Compounds called defensins--known to prevent viruses from enteringcells--appear to do so by preventing the virus from merging to cells'outer membrane, according to a study by researchers at the NationalInstitute of Child Health and Human Development and the National HeartLung and Blood Institute, both of the National Institutes of Health,and the University of California at Los Angeles.
The study, appearing in the September 11 Nature Immunology, alsoreceived funding from NIH's National Center for Research Resources.
"This discovery provides a basic understanding of a first-linedefense against such viruses as HIV and the influenza virus," saidDuane Alexander, M.D., Director of the NICHD. "This finding mayultimately lead to new strategies for preventing viral illness, and toincreased understanding of why some individuals are more resistant tocertain kinds of viral infection than are other individuals."
The means by which many viruses infect a cell is a two-stepprocess, said the study's senior author, Leonid V. Chernomordik, Ph.D.,Head of NICHD's Section on Membrane Biology in the Laboratory ofCellular and Molecular Biophysics. First, the membrane of the virus'outer coating, or envelope, must attach, or bind to, the outer membraneof the cell. After this attachment has taken place, the viral envelopemembrane combines with, or fuses to, the cell membrane. After the twomembranes have fused, the virus inserts its genetic material into thecell.
Defensins are produced by cells that are among the first tocome in contact with viruses, Dr. Chernomordik explained. Such cellsinclude leukocytes, a type of immune cell, and epithelial cells, whichline the surfaces of many organs and tissues.
In the current study, the researchers studied epithelial cellsfrom the inner surface of the lungs. The researchers discovered thatdefensins block the influenza virus entry into cells by preventing thefusion of viral and cell membranes. Specifically, the researchersstudied the antiviral effects of two different classes of defensins,theta-defensin and beta defensin.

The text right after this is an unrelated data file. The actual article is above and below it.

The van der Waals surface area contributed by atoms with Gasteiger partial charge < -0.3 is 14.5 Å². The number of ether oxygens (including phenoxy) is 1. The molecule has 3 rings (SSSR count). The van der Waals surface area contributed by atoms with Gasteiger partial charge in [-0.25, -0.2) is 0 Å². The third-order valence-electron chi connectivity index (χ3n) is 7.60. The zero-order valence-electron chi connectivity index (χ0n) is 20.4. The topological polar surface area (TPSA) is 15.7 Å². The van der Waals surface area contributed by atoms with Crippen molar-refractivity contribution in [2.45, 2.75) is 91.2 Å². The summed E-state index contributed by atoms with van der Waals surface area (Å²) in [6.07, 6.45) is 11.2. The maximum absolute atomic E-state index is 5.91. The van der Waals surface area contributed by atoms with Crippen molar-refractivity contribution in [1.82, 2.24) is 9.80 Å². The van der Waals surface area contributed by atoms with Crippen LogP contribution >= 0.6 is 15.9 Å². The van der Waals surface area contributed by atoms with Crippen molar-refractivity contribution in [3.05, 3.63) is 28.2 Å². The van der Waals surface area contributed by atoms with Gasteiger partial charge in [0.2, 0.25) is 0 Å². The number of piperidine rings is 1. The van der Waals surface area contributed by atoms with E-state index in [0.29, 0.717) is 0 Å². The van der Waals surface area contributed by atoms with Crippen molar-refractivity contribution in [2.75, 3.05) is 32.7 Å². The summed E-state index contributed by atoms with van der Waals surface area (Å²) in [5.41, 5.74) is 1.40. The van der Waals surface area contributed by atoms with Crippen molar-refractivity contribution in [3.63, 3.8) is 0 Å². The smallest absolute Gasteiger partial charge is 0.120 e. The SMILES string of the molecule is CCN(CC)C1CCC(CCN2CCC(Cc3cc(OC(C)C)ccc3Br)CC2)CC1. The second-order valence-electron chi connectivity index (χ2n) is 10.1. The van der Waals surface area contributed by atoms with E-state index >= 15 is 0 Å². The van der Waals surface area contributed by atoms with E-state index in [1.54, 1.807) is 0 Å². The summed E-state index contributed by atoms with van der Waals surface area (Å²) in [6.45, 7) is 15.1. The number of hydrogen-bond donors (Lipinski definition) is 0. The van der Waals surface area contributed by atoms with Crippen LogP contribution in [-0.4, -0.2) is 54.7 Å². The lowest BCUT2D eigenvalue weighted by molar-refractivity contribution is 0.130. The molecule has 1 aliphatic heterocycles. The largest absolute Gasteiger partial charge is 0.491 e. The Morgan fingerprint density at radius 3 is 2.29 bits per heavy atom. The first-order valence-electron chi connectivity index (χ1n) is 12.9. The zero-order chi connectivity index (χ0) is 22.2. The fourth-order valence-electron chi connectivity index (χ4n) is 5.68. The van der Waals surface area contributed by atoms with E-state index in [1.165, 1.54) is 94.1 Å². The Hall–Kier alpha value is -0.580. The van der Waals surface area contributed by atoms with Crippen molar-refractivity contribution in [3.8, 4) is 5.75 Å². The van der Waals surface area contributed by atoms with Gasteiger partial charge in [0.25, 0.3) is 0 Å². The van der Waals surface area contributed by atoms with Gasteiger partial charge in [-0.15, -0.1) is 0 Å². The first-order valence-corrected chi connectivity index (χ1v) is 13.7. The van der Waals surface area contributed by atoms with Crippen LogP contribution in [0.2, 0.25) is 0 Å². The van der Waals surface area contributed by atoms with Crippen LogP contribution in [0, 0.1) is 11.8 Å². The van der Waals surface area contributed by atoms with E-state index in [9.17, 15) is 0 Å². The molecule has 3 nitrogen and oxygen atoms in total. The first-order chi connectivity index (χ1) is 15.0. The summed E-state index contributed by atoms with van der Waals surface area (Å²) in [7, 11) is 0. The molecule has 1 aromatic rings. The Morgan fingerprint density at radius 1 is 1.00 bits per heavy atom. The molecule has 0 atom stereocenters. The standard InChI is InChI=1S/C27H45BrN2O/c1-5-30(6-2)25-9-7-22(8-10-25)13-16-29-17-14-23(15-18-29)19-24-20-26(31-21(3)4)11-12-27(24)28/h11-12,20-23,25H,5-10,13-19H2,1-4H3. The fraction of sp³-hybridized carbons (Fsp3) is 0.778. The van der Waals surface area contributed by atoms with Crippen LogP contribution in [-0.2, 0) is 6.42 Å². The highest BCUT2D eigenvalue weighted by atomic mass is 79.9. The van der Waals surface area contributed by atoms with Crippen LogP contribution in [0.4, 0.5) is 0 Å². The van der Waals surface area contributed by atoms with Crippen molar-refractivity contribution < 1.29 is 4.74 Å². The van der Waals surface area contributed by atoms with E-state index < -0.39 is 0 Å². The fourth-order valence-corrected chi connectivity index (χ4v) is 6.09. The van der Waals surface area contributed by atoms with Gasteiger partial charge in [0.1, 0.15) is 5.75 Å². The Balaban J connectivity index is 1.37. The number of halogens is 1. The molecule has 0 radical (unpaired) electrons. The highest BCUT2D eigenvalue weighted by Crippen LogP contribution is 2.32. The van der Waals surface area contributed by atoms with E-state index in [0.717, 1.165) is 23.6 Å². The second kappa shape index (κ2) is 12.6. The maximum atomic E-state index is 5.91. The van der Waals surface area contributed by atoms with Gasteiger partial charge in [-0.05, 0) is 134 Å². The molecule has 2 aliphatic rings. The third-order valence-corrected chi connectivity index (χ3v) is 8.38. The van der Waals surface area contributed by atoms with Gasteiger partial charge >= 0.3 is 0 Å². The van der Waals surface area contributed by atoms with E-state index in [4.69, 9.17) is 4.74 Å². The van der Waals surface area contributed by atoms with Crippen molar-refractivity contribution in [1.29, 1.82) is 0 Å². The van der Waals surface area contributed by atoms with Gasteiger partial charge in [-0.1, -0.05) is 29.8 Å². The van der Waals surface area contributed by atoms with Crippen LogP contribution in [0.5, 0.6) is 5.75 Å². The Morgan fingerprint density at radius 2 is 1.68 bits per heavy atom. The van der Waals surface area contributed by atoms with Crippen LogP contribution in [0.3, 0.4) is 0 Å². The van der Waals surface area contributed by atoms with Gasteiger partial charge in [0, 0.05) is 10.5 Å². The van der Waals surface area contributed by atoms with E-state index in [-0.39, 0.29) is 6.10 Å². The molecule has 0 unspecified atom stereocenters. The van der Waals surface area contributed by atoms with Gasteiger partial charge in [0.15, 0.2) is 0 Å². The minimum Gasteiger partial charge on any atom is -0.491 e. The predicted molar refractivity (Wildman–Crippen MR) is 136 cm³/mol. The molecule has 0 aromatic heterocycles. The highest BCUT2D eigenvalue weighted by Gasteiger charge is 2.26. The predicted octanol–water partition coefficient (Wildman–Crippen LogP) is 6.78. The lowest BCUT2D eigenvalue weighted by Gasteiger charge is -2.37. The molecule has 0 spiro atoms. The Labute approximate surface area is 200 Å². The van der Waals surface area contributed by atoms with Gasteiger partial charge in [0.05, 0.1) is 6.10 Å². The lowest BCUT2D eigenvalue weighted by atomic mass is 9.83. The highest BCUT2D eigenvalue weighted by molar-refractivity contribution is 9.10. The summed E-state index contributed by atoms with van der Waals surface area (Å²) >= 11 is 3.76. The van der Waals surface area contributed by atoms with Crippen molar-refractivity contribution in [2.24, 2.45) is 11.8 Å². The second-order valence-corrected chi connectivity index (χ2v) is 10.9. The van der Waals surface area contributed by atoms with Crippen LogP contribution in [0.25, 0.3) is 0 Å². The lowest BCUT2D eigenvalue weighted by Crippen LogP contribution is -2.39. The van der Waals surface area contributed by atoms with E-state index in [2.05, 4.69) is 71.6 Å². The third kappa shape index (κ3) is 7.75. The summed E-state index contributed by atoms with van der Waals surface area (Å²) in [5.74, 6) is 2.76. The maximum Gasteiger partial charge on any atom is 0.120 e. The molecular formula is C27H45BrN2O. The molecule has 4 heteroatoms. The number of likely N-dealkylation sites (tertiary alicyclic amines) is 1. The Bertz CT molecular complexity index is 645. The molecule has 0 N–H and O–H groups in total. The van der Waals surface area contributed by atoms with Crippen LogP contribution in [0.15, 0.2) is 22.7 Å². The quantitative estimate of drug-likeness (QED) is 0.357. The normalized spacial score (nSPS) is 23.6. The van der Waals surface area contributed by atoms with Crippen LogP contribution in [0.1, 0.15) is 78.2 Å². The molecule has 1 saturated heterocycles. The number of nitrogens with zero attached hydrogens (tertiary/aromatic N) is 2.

Membranes--the outer covering of cells and of many kinds ofviruses--are coated with a layer of molecules called glycoproteins. Theglycoproteins protrude from the membranes' surface, in somewhat thesame way bristles stick out of a hairbrush.When the virus first infects the cell, glycoproteins on both the cellsurface and on the virus spread apart, as the viral membrane approachesthe cell membrane. To extend the hairbrush comparison, it's as if youcould slide the bristles to the side, and leave bare patches on eachhairbrush. At the bare patches, both the cell membrane and the viralenvelope come together, and membrane fusion takes place.
Defensins, the researchers discovered, bind crosswise toglycoproteins, preventing the viral and cell glycoproteins fromspreading apart. In keeping with the hairbrush comparison, it's as ifthe bristles of the hairbrushes were bound together with numerous smallrubber bands.
"Defensins do not kill the virus, they just prevent it from enteringthe cell," Dr. Chernomordik said. "Viruses that are not allowed toenter the cells can then be destroyed by the cells of the immunesystem."
Dr. Chernomordik and his colleagues also studied the activity ofmannan-binding lectin, a compound produced by the liver. Likedefensins, mannan-binding lectin also protects against viral infection.The researchers discovered that mannan-binding lectin prevents viralinfection in the same way that defensins do, by binding crosswise toglycoproteins.
Future studies of defensins may yield new strategies for preventingviral diseases, Dr. Chernomordik added. For example, by learning moreabout how defensins bind to glycoproteins, researchers one day may beable to devise new drugs that prevent viruses from entering cells.
Similarly, researchers might explore whether potential differences indefensin production might affect the ability to resist viral infection,Dr. Chernomordik theorized. For example, slight variations in the genesfor defensins might make the molecules either more, or less, effective,at combating viruses. Similarly, some individuals may produce moredefensins than do others.
Other authors of the paper were Eugenia Leikina, Helene Delanoe-Ayari,Kamran Melikov, and Andrew Chen of the NICHD; Myoung-Soon Cho, of theNHLBI; and Alan J. Waring, Wei Wang, Yongming Xie, Joseph A. Loo andRobert I. Lehrer of the University of California at Los Angeles.
The NICHD is part of the National Institutes of Health (NIH),the biomedical research arm of the federal government. NIH is an agencyof the U.S. Department of Health and Human Services. The NICHD sponsorsresearch on development, before and after birth; maternal, child, andfamily health; reproductive biology and population issues; and medicalrehabilitation
The above story is based on materials provided by NIH/National Institute of Child Health and Human Development. Note: Materials may be edited for content and length.
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